Gone Girl

October 3, 2014

I don’t know how to write about this film without extensive spoilers, so watch the film before reading.

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Gone Girl runs from relationship autopsy to eerie mystery to chess match thriller to absurdist melodrama, all the while holding up a satirical flare and a cold, wily grin as it straddles it’s many tonal shifts. It’s one of the finest examples of craftsmanship of the year, and it’s also one of the most cynical motion pictures in quite some time. Read the rest of this entry »

After a safehouse is compromised, five would-be suicide bomber Jihadists in Sheffield must transport their explosives to an allotment. The car predictably breaks down (“Jewish sparkplugs”), and the most outspoken of the group, Barry (Nigel Lindsay), suggests everyone run ‘fast but smooth’, leading the men to run while squatting across a street. One of them, the peculiarly simple Fessal (Adeel Akhtar) gets lost and winds up running in staggered lines in a nearby field with some sheep. Three of the others film him as they laugh and mock him, encouraging him to leap a stone fence. He does, and in a long shot, we see him trip over on landing and, as the flock of sheep run away, turn instantly into a cloud of smoke. It’s a darkly funny moment, but only for a second, as when the shock wears off you’re left with the sad, tragedy of it all. Fessal was an idiot, to be sure, but aside from his desire to blow himself and civilians along with him, he was a not malevolent one. When the group’s leader, Omar (Riz Ahmed), berates the others, they attempt to shift the blame, and when they decide he is technically a martyr (for his death had to mean something, right?), Barry steps up and takes credit. It’s a martyrdom because he killed a sheep, and thus disrupted the ‘system’, he rationalizes. It’s the first moment the film truly jumps from broad, slapstick farce into something deeper and sadder, and that strange, awkward mood courses through the remainder. The mix of slapstick and idiotic discussions on semantics is all done very well throughout the running time of Chris Morris’ Four Lions, and there’s no doubt that it is a very funny movie. The audience I saw it with certainly laughed all the way through, so the poster which features fifteen quotes from critics that all say the one word “Funny” is not technically misleading. However, when the finale ramped up the sad, tragic nature of the story and the characters, it was somewhat uncomfortable to find how many people were still laughing. Read the rest of this entry »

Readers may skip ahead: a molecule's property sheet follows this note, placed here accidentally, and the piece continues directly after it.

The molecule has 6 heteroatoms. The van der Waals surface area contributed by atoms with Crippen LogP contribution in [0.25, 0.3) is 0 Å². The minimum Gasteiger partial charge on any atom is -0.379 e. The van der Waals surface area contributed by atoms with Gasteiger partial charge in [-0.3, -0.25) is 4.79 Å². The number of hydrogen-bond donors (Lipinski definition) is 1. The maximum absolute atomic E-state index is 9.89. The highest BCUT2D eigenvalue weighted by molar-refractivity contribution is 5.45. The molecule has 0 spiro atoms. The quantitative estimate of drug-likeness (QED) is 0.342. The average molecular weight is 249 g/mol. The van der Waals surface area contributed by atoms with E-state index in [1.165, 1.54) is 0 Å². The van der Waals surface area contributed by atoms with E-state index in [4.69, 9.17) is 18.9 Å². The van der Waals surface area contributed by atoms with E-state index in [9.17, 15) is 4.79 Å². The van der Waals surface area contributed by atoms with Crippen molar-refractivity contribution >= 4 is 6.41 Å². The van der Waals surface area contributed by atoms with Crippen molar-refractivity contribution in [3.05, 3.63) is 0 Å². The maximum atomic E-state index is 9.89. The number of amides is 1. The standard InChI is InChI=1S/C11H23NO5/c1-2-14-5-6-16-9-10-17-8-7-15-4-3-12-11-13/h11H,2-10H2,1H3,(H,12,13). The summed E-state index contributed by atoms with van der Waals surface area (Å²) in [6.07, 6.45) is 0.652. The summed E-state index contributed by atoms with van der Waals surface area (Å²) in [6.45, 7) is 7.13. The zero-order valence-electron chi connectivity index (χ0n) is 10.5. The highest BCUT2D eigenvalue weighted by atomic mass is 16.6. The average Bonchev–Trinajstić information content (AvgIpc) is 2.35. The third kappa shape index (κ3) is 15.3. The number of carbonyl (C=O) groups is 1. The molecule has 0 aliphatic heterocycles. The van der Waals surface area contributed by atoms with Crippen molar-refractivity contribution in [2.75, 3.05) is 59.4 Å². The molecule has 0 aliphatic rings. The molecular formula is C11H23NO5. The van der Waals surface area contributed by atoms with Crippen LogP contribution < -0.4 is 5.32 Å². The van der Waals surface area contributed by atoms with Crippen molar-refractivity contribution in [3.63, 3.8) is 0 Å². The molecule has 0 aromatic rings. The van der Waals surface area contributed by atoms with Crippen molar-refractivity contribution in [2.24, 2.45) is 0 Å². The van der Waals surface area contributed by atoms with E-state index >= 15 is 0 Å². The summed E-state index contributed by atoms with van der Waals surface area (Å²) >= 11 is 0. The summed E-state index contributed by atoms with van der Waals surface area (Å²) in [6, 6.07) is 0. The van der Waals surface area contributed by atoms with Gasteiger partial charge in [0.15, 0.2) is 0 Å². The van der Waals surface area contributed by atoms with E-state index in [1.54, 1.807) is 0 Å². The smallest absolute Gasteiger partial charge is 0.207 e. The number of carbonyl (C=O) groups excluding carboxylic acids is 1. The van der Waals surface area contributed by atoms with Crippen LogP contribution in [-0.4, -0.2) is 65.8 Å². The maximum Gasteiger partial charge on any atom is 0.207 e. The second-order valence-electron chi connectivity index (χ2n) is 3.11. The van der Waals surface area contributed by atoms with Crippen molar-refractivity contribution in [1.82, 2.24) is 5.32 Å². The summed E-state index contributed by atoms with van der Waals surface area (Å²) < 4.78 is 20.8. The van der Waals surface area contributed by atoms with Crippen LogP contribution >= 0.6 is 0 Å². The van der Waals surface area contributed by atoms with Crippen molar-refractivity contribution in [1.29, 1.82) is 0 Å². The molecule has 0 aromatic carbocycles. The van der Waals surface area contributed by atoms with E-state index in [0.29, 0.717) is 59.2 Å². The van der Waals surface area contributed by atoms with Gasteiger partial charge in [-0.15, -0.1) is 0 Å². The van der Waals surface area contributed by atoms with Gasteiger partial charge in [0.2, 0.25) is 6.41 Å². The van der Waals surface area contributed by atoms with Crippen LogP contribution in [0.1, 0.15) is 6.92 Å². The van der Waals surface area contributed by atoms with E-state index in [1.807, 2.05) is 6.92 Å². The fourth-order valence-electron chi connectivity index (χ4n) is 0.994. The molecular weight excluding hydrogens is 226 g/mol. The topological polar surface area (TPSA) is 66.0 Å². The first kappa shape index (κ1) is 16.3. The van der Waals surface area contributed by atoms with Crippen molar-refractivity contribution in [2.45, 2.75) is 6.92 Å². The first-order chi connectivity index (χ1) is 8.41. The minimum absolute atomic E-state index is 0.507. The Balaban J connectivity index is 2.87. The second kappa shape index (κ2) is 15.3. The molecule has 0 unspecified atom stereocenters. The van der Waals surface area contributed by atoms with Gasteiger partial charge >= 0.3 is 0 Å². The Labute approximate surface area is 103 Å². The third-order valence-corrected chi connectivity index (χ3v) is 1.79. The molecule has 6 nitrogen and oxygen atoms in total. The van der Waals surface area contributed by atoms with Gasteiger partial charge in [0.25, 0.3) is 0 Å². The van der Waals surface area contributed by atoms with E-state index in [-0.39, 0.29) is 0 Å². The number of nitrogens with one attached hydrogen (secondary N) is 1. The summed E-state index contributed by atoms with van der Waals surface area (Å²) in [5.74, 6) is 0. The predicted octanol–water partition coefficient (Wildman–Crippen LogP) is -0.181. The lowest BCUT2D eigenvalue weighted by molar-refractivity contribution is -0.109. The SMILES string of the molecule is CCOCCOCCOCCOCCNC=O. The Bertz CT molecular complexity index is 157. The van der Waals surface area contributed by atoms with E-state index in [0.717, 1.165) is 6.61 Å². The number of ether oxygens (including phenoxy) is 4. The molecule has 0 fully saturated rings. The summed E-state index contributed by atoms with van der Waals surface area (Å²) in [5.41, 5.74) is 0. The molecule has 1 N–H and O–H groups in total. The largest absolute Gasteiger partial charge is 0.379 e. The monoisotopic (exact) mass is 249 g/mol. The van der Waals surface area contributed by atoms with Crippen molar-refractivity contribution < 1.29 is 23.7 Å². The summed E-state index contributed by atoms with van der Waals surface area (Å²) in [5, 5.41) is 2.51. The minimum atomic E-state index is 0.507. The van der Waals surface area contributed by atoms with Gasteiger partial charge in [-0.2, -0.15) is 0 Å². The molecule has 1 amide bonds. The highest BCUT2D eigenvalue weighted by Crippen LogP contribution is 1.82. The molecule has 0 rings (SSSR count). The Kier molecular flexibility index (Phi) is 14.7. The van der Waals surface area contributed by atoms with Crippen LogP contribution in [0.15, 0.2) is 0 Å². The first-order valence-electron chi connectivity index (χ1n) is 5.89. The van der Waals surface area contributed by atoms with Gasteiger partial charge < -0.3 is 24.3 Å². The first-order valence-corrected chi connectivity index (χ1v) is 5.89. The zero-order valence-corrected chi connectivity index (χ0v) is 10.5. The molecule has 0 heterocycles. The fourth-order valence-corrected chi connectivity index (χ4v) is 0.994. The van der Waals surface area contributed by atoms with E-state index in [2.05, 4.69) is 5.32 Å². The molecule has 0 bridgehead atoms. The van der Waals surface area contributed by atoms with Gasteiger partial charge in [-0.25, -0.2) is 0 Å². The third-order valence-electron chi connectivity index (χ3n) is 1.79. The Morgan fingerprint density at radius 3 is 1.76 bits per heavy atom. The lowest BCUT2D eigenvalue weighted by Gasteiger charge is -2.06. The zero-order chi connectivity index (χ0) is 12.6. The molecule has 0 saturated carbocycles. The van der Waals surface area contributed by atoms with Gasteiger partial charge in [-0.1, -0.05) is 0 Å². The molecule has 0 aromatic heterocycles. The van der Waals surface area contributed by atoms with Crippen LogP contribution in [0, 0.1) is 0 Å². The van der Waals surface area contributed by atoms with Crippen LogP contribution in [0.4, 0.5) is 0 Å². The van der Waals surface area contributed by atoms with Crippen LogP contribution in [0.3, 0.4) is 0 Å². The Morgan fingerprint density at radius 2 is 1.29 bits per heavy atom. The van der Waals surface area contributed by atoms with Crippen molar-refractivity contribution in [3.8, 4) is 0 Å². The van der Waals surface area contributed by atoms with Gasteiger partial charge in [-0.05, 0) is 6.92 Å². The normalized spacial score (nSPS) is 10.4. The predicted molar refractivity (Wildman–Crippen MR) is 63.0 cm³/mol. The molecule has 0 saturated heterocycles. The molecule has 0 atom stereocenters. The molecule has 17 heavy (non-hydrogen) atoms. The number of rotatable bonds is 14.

In the Loop

April 26, 2009

In The Loop

The war in Iraq is (was, to a lot of people these days) one of those events that has caused so much outrage and righteous anger you wouldn’t have expected Hollywood to fail so miserably to ride the zeitgeist of anti-war sentiment.  Several films were all released directly addressing the subject, and all were mediocre-to-just plain awful, as well as being complete box office no-shows.  The Star-Power vehicles like Lions for Lambs were talky and dull, Stop-Loss was muddled at best, and In the Valley of Elah was just horrendous (the ending still makes me shiver with disgust).   They all suffered from the same self-importance, which basically meant if you didn’t agree with the war, you might nod along and say ‘right on’ even if the depths of the conflict weren’t being explored.  If you did agree with the war, you probably left the cinema (if you went at all) by writing it off as the Hollywood Liberal Wank you knew it was going to be.  Both sides were right, and none were entertained.  Indeed, the best drama America has produced that explicitly addressed the war wasn’t a film at all, but rather the HBO miniseries Generation Kill, which wasn’t sentimental or preachy at all (indeed, it sometimes skirted the edge of being too objective).  I would venture further to say that the most gut-wrenching and affecting Iraq war parallel that was addressed was by the television series Battlestar Galactica, in which the humans were occupied by the cylons and our beloved characters moved to enact a regime of suicide-bombing to keep up resistance, weeding out the so-called ‘collaborators’ in the process.  Perhaps, like Vietnam, it will take some years of distance for Hollywood to create some brilliant and moving pieces on the subject, but in the age of high-speed communication and short attention spans, they already risk the possibility of seeming outmoded, or “soo three years ago, daaahhling.”

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